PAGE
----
Developers rushing to get projects off the ground can face significant risks without developing clearly defined indemnity clauses at the outset.
Indemnity clauses, included in virtually all construction contracts, are part of the risk allocation scheme between owners, contractors and design professionals, and are a critical component of any construction project.
At their most basic, an indemnitor agrees to pay for or reimburse an indemnitee in the event that a specific accident or loss occurs. But this "basic" agreement doesn’t match the complexities that most projects require.
The degree of project risk, and the relative willingness of the involved parties to share it, means that indemnity clauses need to be tailored individually.
But despite their importance, contracting parties often attempting to close the deal prior to the start of work "negotiate" an indemnity clause without first agreeing on specific terms. As a result, parties often agree on boilerplate contract language without fully understanding either the agreement in general or the clause in particular. By understanding three frequently used types of indemnity clauses, builders, owners, and design professionals can draft more precise contracts to protect themselves from unwanted risk.
The Purpose of an Indemnity Clause
Should a contract dispute move towards legal action, "intent" becomes the key word in indemnity agreements and should be addressed early. The California Supreme Court stated in a 1975 case that "… the question whether an indemnity agreement covers a given case turns primarily on contractual interpretation, and it is the intent of the parties expressed in the agreement that should control" (emphasis added). Thus, starting the process by tweaking an existing boilerplate indemnity clause without ever defining the full indemnity terms will often result in contract language that does not express the parties’ intent and may result in unexpected or unintended consequences.
A useful starting point for defining the intent of an indemnity agreement is to review the following "types" of indemnity clauses, which were created by the California judiciary and since adopted by many other jurisdictions. These three different types of clauses allow the involved parties to take on varying degrees of risk.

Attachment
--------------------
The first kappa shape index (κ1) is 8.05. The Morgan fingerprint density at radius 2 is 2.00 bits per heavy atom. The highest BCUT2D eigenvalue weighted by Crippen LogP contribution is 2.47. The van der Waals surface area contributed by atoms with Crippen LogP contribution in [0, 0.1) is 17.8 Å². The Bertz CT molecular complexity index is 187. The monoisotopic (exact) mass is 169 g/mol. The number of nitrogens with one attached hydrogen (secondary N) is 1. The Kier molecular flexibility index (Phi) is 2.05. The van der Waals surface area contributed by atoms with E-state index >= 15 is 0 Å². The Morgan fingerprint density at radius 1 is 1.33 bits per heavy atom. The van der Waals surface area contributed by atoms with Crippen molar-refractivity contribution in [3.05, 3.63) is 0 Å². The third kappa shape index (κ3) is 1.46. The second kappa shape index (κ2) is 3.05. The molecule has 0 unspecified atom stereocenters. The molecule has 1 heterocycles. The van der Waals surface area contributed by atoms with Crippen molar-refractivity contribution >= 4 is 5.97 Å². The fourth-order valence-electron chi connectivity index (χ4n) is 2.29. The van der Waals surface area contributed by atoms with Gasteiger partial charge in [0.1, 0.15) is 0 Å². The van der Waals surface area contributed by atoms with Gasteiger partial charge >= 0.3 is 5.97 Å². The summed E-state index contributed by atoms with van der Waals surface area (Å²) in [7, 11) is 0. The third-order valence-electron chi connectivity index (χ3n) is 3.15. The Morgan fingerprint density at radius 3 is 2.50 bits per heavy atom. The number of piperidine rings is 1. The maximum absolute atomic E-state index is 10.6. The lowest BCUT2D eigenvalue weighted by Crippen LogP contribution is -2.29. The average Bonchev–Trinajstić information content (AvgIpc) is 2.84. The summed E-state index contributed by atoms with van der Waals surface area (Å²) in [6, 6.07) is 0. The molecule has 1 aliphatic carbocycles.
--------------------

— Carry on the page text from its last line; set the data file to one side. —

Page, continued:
Three Types of Indemnity Clauses
- The first type states that the indemnitor, even if they are in no way negligent for the accident or loss, will be fully responsible to reimburse the indemnitee. However, many states, including California, Maryland, and Washington bar indemnification for the sole negligence or willful misconduct of the indemnitee.
- The second states that the indemnitor will be responsible for reimbursing the other party for their own negligence and for any passive negligence by the indemnitee. The indemnitor is not responsible for active negligence by the indemnitee.
- Finally, the third states that the indemnitor will only reimburse the indemnitee for the portion of liability caused by the indemnitor’s own negligence.
Selecting a clause for a particular project depends on the relative bargaining position of the parties, the level of risks on a project, the financial strength of the parties, statutory restrictions, and a potential indemnitor’s ability to control risks.
For example, the first form of indemnity is more likely when the indemnitee is in the better bargaining position and a party may be willing to accept the first type of clause if it can control the risk through safe operations and adequate insurance. When the parties bargaining power is more equal, they are likely to use the second or third type of clause.
Crafting an Indemnity Clause that Conforms to the Parties’ Intent
Once parties reach an agreement on the intent of an indemnity agreement, it is important to ensure that the language of the agreement conforms to that intent. Failing to do so can lead a court to divine its own intent from the clause and other circumstances.
The best method of ensuring that the indemnity clause conforms to the parties’ intent is to discuss any specific areas of concern and then draft a clause that specifically addresses each aspect of the parties’ agreement.
When drafting indemnity clauses, the biggest mistake a contracting party can make is failing to document the parameters of a comprehensive agreement with clear intent.
At the very least, parties should determine the "type" of indemnity clause that best suits their needs; decide if the agreement should allow indemnity in the absence of fault; decide if the indemnitee is entitled to a defense and the requirements of such a defense; and ensure that the express language of the indemnity clause fully reflects the parties’ intent. Doing so early will minimize problems later.
(Tim Pierce is a partner in the Los Angeles office of K&L Gates LLP where his practice focuses on legal matters in the construction industry. He can be reached at Timothy.Pierce@klgates.com.)